Southernayers Press Release 12-2018

Southerland Ayers is a thoughtful duo playing a blend of pop and folk with unique inspiration from greats the likes of Karen Carpenter, David Bowie, Joy Division and Jellyfish. The blend of melancholic lyrics and lush, old-school pop melodies find a way to be reminiscent of Tom Jones and Tom Waits at the same time.

Mick Southerland, the primary songwriter, honed his craft during his more than 20 years on the Austin music scene. In that time he picked up several instruments and shared stages with great local indie acts like Spoon and Ghostland Observatory. One of his early assignments as a mercenary in the indie rock scene was to play bass for Roky Erickson at the Raul’s (an iconic Austin punk club) 10-year reunion. “I was young and stupid and I turned down the show at the last minute to run sound for Shutter to Think because it paid $75 and the Rocky gig only paid $50.” Along the way, he has spent nights opening a collection of bands from No Doubt to Fishbone.

“With all that gigging and touring, I picked up some rough habits that landed me in several stints of rehab out in Arizona,” says Mick. “I knew I was done supporting others’ art and wanted to tell my own story in music. I started writing songs while still in rehab about what I’d been through, the relationships I’d destroyed, and the friends that had been lost along the way. By the time I got back to Austin, I had a catalog of songs that I immediately started recording.”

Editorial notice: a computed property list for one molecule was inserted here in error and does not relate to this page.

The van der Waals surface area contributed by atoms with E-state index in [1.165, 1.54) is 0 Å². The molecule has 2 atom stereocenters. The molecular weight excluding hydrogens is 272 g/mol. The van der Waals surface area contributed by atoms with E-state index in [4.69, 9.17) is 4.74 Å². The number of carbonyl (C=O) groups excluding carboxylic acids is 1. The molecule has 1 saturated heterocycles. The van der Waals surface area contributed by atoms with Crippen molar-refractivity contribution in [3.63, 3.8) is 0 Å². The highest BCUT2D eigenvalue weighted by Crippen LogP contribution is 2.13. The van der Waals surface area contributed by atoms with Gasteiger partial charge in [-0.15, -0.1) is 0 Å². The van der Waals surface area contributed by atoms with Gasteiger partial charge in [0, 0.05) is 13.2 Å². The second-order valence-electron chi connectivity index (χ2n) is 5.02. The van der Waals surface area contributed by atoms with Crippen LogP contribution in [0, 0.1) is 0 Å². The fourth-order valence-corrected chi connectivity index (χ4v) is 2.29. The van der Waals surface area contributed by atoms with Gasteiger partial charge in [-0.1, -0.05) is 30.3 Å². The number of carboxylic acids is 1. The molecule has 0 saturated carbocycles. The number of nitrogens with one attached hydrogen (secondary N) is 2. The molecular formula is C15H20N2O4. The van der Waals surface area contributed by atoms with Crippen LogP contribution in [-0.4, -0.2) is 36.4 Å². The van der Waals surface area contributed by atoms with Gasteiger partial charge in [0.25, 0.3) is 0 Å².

“About six months into recording, I realized that in order to touch people like Gram Parsons did, I needed my Emmylou Harris,” says Mick.

One night at a show at the Bucksnort Saloon in the tiny town of Marlin, TX, Mick met a young singer named Kaylee Ayers.

“She asked if I could play a Sublime song, so she could sing it. And I did,” Mick recalls. “We had an instant connection.”

That moment inspired the duo and the song, “A Life Sublime.”  While Kaylee was young with little experience, she had a wistful abandon that is rare for her years.

“She reminds me of Karen Carpenter,” says Mick. “When we record, I try to draw that silky sadness out of her as much as possible. We’ve gone to some dark places to capture that emotion.”

Kaylee Grew up in Maine and has been on her own since the age of 16. In every note she sings, you can hear the tough years. She moved to Marlin, TX in her early 20s to live with her grandmother, “Nana.” Kaylee owns the Bucksnort Saloon where the duo was formed.


Mick and Kaylee have been writing and recording together for nearly a year. “We just complement each other,” says Kaylee. “Sometimes, Mick will start tracking an idea and we will write and record vocals together right there in the studio.” Their productivity allowed them to record their debut release, “Ghost in this House” in a few short months.


Mick and Kaylee had the idea to recruit young Austin filmmakers to create short movies for each of their songs. The project has provided some wonderful visual art to accompany their stories. One of the videos, a 70s style mashup for, “The Great Flight Home” has since gone viral on Facebook with 50k views a week.


Currently, the duo is preparing for a tour to support the release of “Ghost in this House.” Which officially drops on November 20th.” Expect to hear a lot from Southerland Ayers and the near future.